Christmas and the Family
Posted by Massimo Camisasca on 10 July 2009 ·
In the few evenings I have free, I have decided to re-watch some pieces by Pirandello on DVD, that came as a gift with some magazines. Pirandello foresaw the crisis that would seize the European man in 1900 and he conveyed this through stories about the collapse of the middle-class family, which, according to him, marked the end of the family as an institution. This relationship, articulated by the playwright, between the difficulties of man and those of the family, made me reflect.
The problems he described coincide with those that come up in the almost daily meetings that I have with people who come to me for advice or help. If Pirandello was right, the dark path along which our families are walking is the result of the blurred awareness that man has of himself, consequently, the path towards a new beginning coincides with that towards the rebirth of the personal identity.
The human being lives in a condition of constant need. He needs other people to live, to become aware of himself, to become aware of his cultural, sexual, and moral identity. The first people that he experiences as ‘other’ from himself are his parents. Then there are friends and teachers. But one of the parental figures can be torn away from his family by death, and a family can fall apart for serious reasons. It is not my intention to pass judgment. Instead, I wish to indicate a real ideal, that can make life easier. Without doubt, having parents that love each other, in times of tension, trial, and difficulty as well, is a good thing for any child. Of course, people are going to do what is possible, but I cannot help indicating what I deeply desire for everyone, in other words, what has been prepared by God for each one of us. Parents ought to separate only due to extremely serious reasons. It must be the very last resort, a decision taken after long thought, and always for the sake of the children. Since I want to avoid any misinterpretation of my desire, as a magic formula or as an abstract idea, I am going to explain how this wish can become a reality. First of all, they must have friends who can advise and encourage; then there needs to be financial assistance for the children’s education, to prevent parents from being overwhelmed by their jobs when they should be with their children; they must have schools that can share the burden of education. Priests also ought to consider helping families as one of the primary responsibilities of their ministry. Above all, it is necessary to trust in God, to ask for His help, and to start praying again in our homes, even a few minutes every day: before each meal, before going to bed, in the morning, before going out. To recite simple prayers such as the Hail Mary or Our Father or the Angelus. We must be brave and confess to God our difficulties and ask for His help.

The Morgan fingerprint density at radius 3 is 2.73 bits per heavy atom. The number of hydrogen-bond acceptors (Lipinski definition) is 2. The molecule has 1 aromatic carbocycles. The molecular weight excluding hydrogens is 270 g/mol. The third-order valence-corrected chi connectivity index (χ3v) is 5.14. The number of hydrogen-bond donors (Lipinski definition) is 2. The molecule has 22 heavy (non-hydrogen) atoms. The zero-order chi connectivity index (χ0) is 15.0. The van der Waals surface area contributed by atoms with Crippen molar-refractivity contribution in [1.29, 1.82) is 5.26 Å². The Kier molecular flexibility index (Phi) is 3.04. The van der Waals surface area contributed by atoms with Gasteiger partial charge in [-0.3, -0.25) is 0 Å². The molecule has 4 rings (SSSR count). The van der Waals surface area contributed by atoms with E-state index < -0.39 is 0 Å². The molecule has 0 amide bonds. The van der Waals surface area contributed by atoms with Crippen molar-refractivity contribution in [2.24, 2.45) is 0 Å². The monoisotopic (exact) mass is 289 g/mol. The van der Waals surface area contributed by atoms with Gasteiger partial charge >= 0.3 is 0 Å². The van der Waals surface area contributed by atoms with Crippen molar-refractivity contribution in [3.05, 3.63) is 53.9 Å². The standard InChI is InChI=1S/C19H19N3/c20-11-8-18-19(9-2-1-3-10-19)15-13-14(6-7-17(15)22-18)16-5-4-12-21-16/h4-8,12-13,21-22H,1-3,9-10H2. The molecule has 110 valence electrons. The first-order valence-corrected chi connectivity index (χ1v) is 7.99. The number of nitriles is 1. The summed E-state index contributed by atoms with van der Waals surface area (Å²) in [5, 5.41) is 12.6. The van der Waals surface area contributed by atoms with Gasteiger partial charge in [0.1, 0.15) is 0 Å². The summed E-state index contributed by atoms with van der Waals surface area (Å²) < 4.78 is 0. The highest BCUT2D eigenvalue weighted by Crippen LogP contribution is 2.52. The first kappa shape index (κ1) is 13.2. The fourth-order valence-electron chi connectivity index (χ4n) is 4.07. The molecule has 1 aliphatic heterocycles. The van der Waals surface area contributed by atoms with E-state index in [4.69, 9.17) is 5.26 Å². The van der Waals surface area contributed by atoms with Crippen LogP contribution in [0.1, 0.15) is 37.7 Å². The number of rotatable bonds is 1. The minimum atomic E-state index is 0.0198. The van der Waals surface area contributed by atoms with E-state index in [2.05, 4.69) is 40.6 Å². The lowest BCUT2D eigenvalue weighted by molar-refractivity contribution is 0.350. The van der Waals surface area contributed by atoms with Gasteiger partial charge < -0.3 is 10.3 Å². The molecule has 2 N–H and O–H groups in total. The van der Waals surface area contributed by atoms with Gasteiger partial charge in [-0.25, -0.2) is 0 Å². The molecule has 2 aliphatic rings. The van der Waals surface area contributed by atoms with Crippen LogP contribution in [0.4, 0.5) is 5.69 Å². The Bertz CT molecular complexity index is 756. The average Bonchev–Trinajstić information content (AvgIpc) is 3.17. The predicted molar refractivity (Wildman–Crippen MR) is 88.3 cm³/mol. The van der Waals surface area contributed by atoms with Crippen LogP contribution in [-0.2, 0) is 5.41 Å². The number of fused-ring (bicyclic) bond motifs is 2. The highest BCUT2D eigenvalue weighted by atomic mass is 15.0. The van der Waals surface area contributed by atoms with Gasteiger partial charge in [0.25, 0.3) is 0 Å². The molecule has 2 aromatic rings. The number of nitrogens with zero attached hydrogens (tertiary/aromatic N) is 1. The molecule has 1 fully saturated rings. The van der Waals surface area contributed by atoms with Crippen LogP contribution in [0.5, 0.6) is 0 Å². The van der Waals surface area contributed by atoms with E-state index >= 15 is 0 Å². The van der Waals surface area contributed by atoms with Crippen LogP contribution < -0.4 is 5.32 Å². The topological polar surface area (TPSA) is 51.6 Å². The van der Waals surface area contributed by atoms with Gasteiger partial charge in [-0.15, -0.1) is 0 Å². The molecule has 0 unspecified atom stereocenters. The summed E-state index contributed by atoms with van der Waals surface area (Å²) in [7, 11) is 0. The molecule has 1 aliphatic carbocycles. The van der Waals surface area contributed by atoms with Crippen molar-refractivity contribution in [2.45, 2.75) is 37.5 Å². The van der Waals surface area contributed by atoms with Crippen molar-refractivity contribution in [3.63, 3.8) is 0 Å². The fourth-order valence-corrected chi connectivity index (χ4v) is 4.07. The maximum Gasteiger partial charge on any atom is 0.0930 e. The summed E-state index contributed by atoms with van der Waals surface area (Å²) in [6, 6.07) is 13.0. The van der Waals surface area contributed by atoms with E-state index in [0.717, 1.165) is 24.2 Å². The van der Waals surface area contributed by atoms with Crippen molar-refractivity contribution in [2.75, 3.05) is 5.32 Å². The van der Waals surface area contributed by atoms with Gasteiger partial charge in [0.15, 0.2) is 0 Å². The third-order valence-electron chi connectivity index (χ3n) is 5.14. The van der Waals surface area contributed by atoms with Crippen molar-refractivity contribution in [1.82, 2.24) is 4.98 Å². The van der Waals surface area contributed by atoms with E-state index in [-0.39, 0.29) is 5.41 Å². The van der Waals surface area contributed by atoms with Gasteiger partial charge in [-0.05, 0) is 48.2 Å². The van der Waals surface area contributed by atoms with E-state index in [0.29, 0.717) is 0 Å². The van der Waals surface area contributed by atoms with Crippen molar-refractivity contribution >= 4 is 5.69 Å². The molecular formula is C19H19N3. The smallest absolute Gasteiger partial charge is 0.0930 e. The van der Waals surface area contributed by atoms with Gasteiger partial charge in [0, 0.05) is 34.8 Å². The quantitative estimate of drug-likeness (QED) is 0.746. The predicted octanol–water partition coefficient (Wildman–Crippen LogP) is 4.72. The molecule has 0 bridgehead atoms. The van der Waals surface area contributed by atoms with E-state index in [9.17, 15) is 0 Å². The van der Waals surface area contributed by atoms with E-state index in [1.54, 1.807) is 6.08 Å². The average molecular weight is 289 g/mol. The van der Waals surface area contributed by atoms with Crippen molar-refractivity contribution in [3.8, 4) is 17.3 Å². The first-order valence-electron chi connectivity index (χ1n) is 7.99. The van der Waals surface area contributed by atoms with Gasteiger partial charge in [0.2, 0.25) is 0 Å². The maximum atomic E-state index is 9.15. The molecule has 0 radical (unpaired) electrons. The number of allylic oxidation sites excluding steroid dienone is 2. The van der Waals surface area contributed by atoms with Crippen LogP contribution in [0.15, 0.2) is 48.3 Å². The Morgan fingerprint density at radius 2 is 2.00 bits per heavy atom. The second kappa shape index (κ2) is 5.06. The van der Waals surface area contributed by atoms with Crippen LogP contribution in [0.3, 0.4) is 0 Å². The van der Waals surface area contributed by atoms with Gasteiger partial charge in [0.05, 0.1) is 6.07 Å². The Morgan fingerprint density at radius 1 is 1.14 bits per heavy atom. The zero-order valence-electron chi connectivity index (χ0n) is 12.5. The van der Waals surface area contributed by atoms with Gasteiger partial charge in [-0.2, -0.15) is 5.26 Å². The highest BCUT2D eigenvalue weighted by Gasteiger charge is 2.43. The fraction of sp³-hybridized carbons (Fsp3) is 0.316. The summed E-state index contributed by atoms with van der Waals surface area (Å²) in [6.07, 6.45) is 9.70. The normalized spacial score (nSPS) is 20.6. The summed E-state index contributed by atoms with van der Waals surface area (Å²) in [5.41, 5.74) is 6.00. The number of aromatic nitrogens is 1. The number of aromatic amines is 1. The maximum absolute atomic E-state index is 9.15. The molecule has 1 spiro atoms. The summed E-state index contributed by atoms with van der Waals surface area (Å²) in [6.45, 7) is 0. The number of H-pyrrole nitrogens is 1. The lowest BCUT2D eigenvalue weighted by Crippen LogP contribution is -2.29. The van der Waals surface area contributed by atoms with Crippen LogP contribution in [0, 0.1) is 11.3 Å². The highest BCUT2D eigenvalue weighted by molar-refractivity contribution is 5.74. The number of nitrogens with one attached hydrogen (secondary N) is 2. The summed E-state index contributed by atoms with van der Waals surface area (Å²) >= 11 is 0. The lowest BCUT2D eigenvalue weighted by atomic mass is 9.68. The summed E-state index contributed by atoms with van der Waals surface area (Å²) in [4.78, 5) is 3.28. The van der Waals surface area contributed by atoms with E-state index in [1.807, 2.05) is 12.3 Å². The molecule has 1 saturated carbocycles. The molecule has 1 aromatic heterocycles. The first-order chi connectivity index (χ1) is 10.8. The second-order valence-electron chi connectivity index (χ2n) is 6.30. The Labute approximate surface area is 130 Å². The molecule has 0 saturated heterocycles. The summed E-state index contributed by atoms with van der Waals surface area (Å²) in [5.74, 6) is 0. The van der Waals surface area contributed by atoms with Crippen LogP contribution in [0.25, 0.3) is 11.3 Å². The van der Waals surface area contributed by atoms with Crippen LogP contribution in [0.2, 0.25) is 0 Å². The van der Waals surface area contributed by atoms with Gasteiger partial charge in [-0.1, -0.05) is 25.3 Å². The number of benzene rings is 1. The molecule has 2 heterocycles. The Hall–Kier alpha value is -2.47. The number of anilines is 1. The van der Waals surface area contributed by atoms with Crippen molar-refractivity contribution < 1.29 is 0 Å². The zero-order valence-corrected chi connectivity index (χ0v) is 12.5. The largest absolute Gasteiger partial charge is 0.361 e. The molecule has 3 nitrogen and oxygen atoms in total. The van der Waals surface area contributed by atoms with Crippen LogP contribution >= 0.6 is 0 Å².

Today we are overwhelmed by information: fertility and sexuality have been separated, the male and female are no longer relevant. “We must break free from any predetermination. It’s up to us to decide if we are male or female; if we want to be in a stable relationship with a man or with a woman; if we want to have children or not and the children we are going to have.”
Alongside with the negative aspects of our times, we also have to acknowledge the steps forward that have been made, such as welfare policies that provide support for families and for maternity; medical research on fetal diseases, clinical tests to investigate the reasons of infertility, etc. But despite these positive developments, we have to bear in mind that our happiness depends on our acceptance of the objective data that exists before us and makes our growth possible: we receive our sexual identity, just as falling in love is a free act and a child is a gift. If the fundamental structure of our life is discarded, we won’t be following a path towards a greater good, but towards greater confusion which will make everyone more unhappy.
Christmas brings the Holy Family once again to our attention, who through their normality preserved something exceptional. Their normality was made up of the mutual trust between Joseph and Mary, who truly loved each other and faced together the exceptional destiny of their child, a boy like any other boy, who was, however, born through God’s will, with no intervention of his earthly father and who was God made man. How open to the unexpected, how great and confident is the soul that was dwelt with that Presence. I pray that it will be the same in the families of my readers.
In the picture: on the first page, mosaic by Marko Rupnik: Nativity, in the Chapel of the Adoring Nuns in Lenno, Como. The picture is taken by a calendar available on the website: www.lipaonline.org.